Thu, Nov 20, 2003 - Page 16 News List

Getting amped over coffee

One small coffee company owner is denouncing large coffee chains for exploiting farmers in poor parts of the world while telling the public they sould buy their beans at 'fair trade' prices

NY TIMES NEWS SERVICE

In Dean Cycon's mind, the low prices that US coffee roasters pay to struggling farmers amount to a lot more than a hill of beans. That's why, from his small coffee company in the Massachusetts town of Orange, Cycon is roiling the trendy world of upscale coffee sellers with allegations of exploitation of impoverished growers. Cycon scoops into a freshly roasted batch, at Dean's Beans.

PHOTO: NY TIMES

In Dean Cycon's mind, the low prices that US coffee roasters pay to struggling farmers amount to a lot more than a hill of beans. That's why, from his small coffee company in the Central Massachusetts town of Orange, Cycon is roiling the trendy world of upscale coffee sellers with allegations of hypocrisy and exploitation of impoverished growers around the globe.

It's a fight in which Cycon's company, Dean's Beans, took out a full-page magazine ad that asked liberal icon Paul Newman, without consulting him, to pressure coffee roasters such as Vermont-based Green Mountain Coffee to buy more beans at higher "fair trade" prices.

The tactic prompted fiery responses from the Newman family, Green Mountain, and the "fair trade" organization TransFair USA, which asked Cycon to stop brewing trouble.

"If this was a lifestyle choice about whether a farmer would buy a red truck or a dishwasher, it wouldn't be such an issue to me," said Cycon, who ran his controversial ad in the alternative magazine Arthur. "But when the price of coffee is not only below the cost of production, but inhibits the farmer's ability to feed his family, it becomes a very, very serious issue."

In Cycon's view, coffee roasters are taking advantage of one of the most depressed markets in the industry's history to make a financial killing. The worldwide market rate is about 60 US cents a pound, he said, alarmingly below the "fair trade" standard of US$1.26 per pound for conventional coffee beans and US$1.41 for organic. At the lower market price, Cycon said, farmers in Latin America, Africa, and Asia cannot hope to lift their families out of poverty.

TransFair USA launched its "fair trade" certification in 1999, and the organization expects to have 300 companies under contract by the end of the year, said Paul Rice, TransFair USA president and chief executive officer. Under the contract, TransFair puts its "fair trade" label on coffee that has been bought at the higher price from registered cooperatives of small farmers.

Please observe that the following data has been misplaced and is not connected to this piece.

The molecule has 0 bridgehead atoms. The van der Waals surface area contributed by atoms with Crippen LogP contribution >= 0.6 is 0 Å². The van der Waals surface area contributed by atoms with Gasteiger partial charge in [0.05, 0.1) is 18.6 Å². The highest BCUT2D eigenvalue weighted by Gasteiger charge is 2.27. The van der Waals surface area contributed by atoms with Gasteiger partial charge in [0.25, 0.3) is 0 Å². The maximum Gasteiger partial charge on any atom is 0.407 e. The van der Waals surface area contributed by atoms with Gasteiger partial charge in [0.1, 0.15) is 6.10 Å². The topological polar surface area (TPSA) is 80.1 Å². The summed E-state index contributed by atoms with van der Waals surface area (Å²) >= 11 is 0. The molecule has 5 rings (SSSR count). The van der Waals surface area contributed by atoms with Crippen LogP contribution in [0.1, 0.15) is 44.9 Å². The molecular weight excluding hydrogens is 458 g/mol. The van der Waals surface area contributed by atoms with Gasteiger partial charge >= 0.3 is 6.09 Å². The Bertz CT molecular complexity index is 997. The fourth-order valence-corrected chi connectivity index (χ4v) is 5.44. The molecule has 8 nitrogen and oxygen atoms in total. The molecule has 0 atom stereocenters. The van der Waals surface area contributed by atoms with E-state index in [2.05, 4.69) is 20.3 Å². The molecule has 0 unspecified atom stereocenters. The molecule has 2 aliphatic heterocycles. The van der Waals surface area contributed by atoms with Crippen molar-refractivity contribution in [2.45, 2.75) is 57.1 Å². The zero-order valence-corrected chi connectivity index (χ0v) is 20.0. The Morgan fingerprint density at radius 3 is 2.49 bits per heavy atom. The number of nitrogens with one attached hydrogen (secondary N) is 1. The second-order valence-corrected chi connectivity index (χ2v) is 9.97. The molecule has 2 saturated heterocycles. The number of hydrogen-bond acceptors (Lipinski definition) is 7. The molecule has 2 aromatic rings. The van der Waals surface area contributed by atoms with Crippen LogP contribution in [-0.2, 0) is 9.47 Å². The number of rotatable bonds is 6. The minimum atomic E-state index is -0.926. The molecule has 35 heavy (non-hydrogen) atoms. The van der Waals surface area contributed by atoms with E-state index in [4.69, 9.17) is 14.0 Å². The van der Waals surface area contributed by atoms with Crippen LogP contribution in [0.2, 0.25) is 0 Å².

Green Mountain, a publicly traded company that bought about 9 percent of its coffee at "fair trade" prices last year, cannot afford to make a sudden, full-bore switch to the higher rate without alarming its shareholders, company officials said.

"I think that the focus for current `fair trade' companies is, first, to grow their own sales, and, second, to try to urge those companies who are selling `fair trade' coffee to consider it and get on board and make a difference in these farming communities," said Rick Peyser, a spokesman for Green

Mountain.

In 1999, TransFair certified 840,000kg of coffee as "fair trade" brands, Rice said. By last year, the number was 4.2 million kilos.

In the coffee shop, the price difference between coffees bought at "fair trade" levels and those bought at much cheaper prices is not significant, said TransFair USA officials and Darby O'Brien, a spokesman for Dean's Beans. The difference, O'Brien said, lies in the profit margins.

"Corporations are only concerned with money," said Cycon, who estimated his company will do US$1.5 million in sales this year. "Although I acknowledge that's a perfectly worthwhile goal, it has to be balanced to true responsibility to all the people you work with."

To Rice of TransFair USA, the important number is a company's total "fair trade" purchases and not its percentage of such coffee. For example, he said, although Starbucks buys only 1 percent of its coffee at "fair trade" prices, that number translated into more than 420,000kg last year, Rice said.

This story has been viewed 4669 times.

Comments will be moderated. Keep comments relevant to the article. Remarks containing abusive and obscene language, personal attacks of any kind or promotion will be removed and the user banned. Final decision will be at the discretion of the Taipei Times.

TOP top